An example will be shown. A power spectra 87 of a modulated signal when employing an EFM (Eight to Fourteen Modulation) modulation method described in a known literature "Digital Audio", pp 322-324, by Toshitada Doi and Akira Iga, presents a feature that the spectra of low range components abruptly falls as shown in FIG. 4A. Therefore, the inter-layer distance d may be set such that a turning point 88 from which the spectra abruptly falls coincides with the cut-off frequency at which the optical property function H1(s) becomes zero in an adjacent layer.

For example, assuming that q=0.6 μm, 2.82q=1.7μm≧bmin=1.42 μm, and 10.36q=6.2 μm≦bmax, where the repetition cycle at the turning point 88 is 24 μm, and the inter-layer distance d is 22 μm. At this time, an occupying ratio of marks included in an area defined by the spot diameter (2dNAF=24 μm) on the adjacent layer is maintained to be approximately 50%, whereby components of a reflected light amount from the adjacent layer included in a detected reproduced signal always presents a constant value.

In FIGS. 21 and 22, the present invention is applied to a case where two-dimensional recording is performed within layer planes. As shown in FIG. 21, the two-dimensional recording/reproducing method employs, for example, four points arranged in a 22 lattice as one block to represent 24 =16 data by a combination of four bits which are marks on the four lattice points, thereby achieving high density recording. The two-dimensional recording can be implemented by the first and second methods. Further, as shown in FIG. 22, it is required that the same number of marks (one in FIG. 22) is included in lattice points within each 44 lattice block. If more lattice blocks are included in the spot area (2dNAF) on an adjacent layer, the number of marks included in the spot and accordingly the area occupied by the marks are substantially constant, whereby the third method can be applied thereto.

Incidentally, in an optical disc, a light spot at the diffraction limit is formed on the plane of each recording layer. In each optical system shown in FIG. 2, if an out-of-focus of a certain value dm occurs, conditions of a focusing system of a microscope are satisfied, whereby an image on a recording layer plane may be formed on a light receiving plane. For example, when a target layer receives light formed into a spot at the diffraction limit, and a distance from the target layer to another layer is dm, a mark string pattern on this target layer is formed on the light receiving plane, whereby cross-talk noise in a signal band may be added to information signals on the target layer. It is therefore desirable to design the disc structure such that the inter-layer distance does not coincide with dm.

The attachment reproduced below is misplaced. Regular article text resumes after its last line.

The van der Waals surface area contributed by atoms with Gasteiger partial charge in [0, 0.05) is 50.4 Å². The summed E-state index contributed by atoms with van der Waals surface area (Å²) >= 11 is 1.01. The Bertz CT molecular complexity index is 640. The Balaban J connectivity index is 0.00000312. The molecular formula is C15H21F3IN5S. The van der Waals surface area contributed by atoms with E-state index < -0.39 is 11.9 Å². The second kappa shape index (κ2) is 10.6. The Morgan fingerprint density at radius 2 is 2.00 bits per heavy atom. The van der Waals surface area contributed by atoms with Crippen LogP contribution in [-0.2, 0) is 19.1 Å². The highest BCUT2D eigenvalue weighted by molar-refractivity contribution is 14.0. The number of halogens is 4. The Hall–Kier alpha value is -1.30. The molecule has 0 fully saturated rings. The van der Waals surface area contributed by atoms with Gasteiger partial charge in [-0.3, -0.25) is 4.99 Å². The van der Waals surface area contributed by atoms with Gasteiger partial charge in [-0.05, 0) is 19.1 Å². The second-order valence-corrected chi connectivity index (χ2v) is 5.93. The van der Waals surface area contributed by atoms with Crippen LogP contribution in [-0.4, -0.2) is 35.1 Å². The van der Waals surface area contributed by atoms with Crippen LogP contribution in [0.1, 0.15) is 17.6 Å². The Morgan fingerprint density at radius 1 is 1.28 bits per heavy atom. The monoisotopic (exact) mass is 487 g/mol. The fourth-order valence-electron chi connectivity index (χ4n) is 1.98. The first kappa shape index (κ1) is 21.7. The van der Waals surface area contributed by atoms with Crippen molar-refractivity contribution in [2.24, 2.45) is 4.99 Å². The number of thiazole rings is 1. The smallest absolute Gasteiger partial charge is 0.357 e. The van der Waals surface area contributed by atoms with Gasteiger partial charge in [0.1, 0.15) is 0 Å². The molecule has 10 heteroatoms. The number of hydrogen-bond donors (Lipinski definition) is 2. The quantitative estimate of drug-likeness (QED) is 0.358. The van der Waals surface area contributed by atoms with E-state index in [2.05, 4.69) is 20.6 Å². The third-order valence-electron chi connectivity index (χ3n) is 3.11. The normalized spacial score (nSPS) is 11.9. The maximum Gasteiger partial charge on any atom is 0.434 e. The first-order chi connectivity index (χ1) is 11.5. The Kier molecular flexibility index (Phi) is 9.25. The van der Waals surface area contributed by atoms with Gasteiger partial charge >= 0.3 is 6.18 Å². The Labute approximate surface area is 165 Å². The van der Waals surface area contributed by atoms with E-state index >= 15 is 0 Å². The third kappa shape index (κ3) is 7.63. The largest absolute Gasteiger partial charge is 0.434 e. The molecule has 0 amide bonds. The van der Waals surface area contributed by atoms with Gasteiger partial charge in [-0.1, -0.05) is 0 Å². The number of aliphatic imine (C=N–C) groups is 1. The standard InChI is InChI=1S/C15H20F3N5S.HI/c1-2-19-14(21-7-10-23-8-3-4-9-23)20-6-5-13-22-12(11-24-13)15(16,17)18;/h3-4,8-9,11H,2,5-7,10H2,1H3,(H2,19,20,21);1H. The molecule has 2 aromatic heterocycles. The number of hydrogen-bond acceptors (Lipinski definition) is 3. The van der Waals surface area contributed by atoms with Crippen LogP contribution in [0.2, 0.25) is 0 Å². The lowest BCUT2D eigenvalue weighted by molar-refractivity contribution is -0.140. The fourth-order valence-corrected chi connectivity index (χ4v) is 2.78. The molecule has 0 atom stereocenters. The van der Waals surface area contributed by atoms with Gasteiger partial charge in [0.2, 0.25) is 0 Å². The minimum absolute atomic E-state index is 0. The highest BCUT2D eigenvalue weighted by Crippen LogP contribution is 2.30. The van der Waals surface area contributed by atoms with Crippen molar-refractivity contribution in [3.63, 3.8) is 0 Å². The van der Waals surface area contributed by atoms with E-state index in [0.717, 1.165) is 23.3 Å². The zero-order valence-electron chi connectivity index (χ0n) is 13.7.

Also, since recording layers are irradiated with the same light, if the inter-layer distance is as short as an inteferable distance, lights reflected from the respective recording layers interfere with each other. As a result, cross-talk noise between layers cannot be expressed by a ratio of a received light amount on the target layer to a received light amount on other layers on the light receiving planes. Stated anther way, since interference occurs, inter-layer cross-talk noise appears in the form of the square root of the received light amount ratio in the worst case. It is between adjacent layers when this influence actually causes problems.

An embodiment intended to solve this problem is shown in FIG. 27. The principle of this embodiment lies in that the polarization direction of the light reflected from an adjacent layer is changed to prevent interference. As a means for changing the polarization direction, a disc shown in FIG. 27 is provided with a wave plate layer 201 in each intermediate layer 2. A quarter wave plate layer 201 deviates the phase difference of waves in an electric field generated by travelling lights by an angular distance of 90 with respect to the depth direction of the layers. Stated another way, the difference in optical thicknesses in two directions is changed by a quarter wavelength portion. By providing a disc with such a structure, assuming that the polarization direction of an emitted light is E-polarization, lights reflected from layers adjacent to each other are different in phase by a difference produced by reciprocating the quarter wave plate layer, i.e., a half wavelength or a 180-phase portion, whereby the polarization direction crosses alternately with E-polarization and H-polarization. For this reason, reflected light components between adjacent layers do not interfere with each other, so that cross-talk noise between these layers can be expressed by a simple received light amount ratio on the light receiving plane, with the result that cross-talk between layers can be reduced. Further, a polarization beam splitter 202 is inserted in the optical system, as shown in FIG. 27, to separately employ detector 203 or 204 depending on the polarization direction of a reflected light. Since this structure prevents a reflected light from being detected from adjacent layers, a tolerable value for variations of the size of the optical detectors can be set to a larger value in the foregoing first reproduction method.